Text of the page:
You must choose the direction of the light from the light source. This will be scaled in the x, y, and z directions the same as the image. For example, 1,1,3 positions the light to come from the lower right front of the screen in relation to the untransformed image. It is important to remember that these coordinates are scaled the same as your image. Thus, "1,1,1" positions the light to come from a direction of equal distances to the right, below and in front of each pixel on the original image. However, if the x,y,z scale is set to 90,90,30 the result will be from equal distances to the right and below each pixel but from only 1/3 the distance in front of the screen i.e.. it will be low in the sky, say, afternoon or morning.
Then you are asked for a smoothing factor. Unless you used Continuous Potential when generating the starting image, the illumination when using light source fills may appear "sparkly", like a sandy beach in bright sun. A smoothing factor of 2 or 3 will allow you to see the large-scale shapes better.
Smoothing is primarily useful when doing light source fill types with plasma clouds. If your fractal is not a plasma cloud and has features with sharply defined boundaries (e.g. Mandelbrot Lake), smoothing may cause the colors to run. This is a feature, not a bug. (A copyrighted response of [your favorite commercial software company here], used by permission.)
The ambient option sets the minimum light value a surface has if it has no direct lighting at all. All light values are scaled from this value to white. This effectively adjusts the depth of the shadows and sets the overall contrast of the image.
If you selected the full color option, you have a few more choices. The next is the haze factor. Set this to make distant objects more hazy. Close up objects will have little effect, distant objects will have most. 0 disables the function. 100 is the maximum effect, the farthest objects will be lost in the mist. Currently, this does not really use distance from the viewer, we cheat and use the y value of the original image. So the effect really only works if the y-rotation (set earlier) is between +/- 30.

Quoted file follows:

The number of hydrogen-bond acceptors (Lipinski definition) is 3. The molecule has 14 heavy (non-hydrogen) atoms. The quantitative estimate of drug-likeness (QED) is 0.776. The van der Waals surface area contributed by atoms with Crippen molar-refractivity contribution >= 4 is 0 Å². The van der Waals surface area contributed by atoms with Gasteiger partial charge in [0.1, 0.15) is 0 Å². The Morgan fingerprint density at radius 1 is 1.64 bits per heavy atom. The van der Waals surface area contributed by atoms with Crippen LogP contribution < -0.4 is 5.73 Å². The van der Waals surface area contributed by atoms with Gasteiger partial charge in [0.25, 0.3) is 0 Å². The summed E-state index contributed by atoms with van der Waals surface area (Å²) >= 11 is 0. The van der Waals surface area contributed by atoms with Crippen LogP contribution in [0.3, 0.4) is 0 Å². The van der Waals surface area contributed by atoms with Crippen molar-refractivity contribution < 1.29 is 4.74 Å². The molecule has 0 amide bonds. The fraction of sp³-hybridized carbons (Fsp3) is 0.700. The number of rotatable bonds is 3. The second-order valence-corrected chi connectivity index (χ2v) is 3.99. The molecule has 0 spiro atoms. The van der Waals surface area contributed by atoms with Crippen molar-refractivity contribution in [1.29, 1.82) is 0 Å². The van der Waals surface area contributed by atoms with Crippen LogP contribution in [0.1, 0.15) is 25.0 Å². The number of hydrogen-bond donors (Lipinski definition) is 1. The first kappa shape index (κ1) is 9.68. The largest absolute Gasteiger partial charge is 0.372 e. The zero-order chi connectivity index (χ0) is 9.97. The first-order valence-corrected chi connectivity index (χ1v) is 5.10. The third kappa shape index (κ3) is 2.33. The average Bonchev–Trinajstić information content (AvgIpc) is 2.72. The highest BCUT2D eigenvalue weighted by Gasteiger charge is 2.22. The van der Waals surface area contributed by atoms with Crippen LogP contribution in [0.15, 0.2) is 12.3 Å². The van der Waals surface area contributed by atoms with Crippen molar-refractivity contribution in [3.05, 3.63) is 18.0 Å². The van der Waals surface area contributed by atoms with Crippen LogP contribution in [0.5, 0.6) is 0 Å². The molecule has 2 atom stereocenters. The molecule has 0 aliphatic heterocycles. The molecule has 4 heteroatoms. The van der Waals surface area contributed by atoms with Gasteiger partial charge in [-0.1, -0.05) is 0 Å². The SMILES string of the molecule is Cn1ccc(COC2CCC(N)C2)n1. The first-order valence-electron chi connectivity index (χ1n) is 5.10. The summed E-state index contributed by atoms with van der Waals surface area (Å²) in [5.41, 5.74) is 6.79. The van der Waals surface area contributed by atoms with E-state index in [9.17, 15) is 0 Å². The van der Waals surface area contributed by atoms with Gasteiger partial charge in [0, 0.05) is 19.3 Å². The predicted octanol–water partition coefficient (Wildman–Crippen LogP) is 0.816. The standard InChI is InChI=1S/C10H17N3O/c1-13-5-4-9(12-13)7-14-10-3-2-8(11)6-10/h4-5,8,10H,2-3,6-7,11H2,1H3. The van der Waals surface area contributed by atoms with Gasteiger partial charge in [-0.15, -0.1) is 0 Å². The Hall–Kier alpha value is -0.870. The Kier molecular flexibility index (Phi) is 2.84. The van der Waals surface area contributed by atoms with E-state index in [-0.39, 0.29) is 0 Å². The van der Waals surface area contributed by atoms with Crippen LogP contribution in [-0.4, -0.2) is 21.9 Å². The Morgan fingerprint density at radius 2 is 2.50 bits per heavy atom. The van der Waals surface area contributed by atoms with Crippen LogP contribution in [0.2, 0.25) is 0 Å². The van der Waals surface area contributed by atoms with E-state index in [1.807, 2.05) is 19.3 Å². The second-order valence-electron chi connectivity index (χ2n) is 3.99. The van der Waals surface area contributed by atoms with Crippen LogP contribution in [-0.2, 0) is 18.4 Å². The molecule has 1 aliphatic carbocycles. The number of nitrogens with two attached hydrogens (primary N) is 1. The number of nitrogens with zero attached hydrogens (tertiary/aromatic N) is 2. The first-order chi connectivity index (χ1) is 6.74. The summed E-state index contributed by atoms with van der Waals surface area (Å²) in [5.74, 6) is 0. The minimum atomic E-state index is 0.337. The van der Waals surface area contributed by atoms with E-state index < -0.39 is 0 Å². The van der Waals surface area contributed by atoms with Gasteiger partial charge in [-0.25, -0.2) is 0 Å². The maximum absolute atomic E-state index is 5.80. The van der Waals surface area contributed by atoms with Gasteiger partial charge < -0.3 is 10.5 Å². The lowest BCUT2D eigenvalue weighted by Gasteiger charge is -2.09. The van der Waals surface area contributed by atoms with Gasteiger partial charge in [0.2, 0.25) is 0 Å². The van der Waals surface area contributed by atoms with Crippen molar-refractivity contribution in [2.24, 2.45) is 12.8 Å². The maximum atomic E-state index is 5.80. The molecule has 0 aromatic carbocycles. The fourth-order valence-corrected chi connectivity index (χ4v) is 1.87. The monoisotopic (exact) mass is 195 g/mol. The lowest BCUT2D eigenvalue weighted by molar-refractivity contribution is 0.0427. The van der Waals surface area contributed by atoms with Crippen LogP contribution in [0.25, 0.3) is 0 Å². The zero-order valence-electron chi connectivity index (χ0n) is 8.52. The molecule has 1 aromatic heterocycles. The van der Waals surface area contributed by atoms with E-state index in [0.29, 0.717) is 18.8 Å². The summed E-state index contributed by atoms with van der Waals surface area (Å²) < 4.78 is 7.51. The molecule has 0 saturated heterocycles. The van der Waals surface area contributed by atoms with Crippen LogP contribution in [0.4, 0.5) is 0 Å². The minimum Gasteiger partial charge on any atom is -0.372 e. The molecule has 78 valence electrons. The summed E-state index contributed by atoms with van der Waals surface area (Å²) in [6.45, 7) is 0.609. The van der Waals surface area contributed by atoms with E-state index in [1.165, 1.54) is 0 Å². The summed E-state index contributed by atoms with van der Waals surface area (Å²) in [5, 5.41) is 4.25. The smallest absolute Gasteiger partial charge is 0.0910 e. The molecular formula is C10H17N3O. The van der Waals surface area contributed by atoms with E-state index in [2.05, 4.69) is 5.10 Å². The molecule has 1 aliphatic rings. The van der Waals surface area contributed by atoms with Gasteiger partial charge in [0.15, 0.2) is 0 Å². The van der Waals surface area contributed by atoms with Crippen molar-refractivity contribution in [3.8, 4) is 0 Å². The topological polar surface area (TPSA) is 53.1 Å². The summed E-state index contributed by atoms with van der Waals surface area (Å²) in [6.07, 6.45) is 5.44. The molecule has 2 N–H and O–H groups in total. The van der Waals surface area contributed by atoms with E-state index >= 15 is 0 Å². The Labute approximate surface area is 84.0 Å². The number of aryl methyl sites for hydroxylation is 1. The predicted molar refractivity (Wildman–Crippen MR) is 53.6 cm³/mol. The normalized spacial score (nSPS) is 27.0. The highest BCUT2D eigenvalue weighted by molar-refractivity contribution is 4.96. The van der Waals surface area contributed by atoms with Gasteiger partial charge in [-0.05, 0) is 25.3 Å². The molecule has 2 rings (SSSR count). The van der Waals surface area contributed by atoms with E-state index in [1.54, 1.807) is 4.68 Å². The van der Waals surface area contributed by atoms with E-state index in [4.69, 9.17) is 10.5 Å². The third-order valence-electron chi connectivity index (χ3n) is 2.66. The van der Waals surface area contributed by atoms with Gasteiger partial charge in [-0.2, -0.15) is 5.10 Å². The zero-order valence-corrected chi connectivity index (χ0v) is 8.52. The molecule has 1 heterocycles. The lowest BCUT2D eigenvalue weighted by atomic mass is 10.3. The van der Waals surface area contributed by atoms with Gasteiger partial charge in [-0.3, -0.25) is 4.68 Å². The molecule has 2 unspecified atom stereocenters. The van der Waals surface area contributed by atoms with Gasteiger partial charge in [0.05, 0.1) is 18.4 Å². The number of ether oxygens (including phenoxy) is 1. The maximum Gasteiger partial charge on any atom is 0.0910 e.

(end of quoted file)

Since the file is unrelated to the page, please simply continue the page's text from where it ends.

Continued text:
Next, you can choose the name under which to save your Targa file. If you have a RAM disk handy, you might want to create the file on it, for speed. So include its full path name in this option. If you have not set "overwrite=yes" then the file name will be incremented to avoid over-writing previous files. If you are going to overlay an existing Targa file, enter its name here.
Next, you may select the background color for the Targa file. The default background on the Targa file is sky blue. Enter the Red, Green, and Blue component for the background color you wish.
Finally, absolutely the last option (this time we mean it): you can now choose to overlay an existing Targa-24, type 2, non mapped, top-to- bottom file, such as created by Fractint or PVRay. The Targa file specified above will be overlayed with new info just as a GIF is overlayed on screen. Note: it is not necessary to use the "O" overlay command to overlay Targa files. The Targa_Overlay option must be set to yes, however.
You'll probably want to adjust the final colors for monochrome fill types using light source via color cycling . Try one of the more continuous palettes ([F8] through [F10]), or load the GRAY palette with the [A]lternate-map command.
Now, lie down for a while in a quiet room with a damp washcloth on your forehead. Feeling better? Good -- because it's time to go back almost to the top of the 3D options and just say yes to: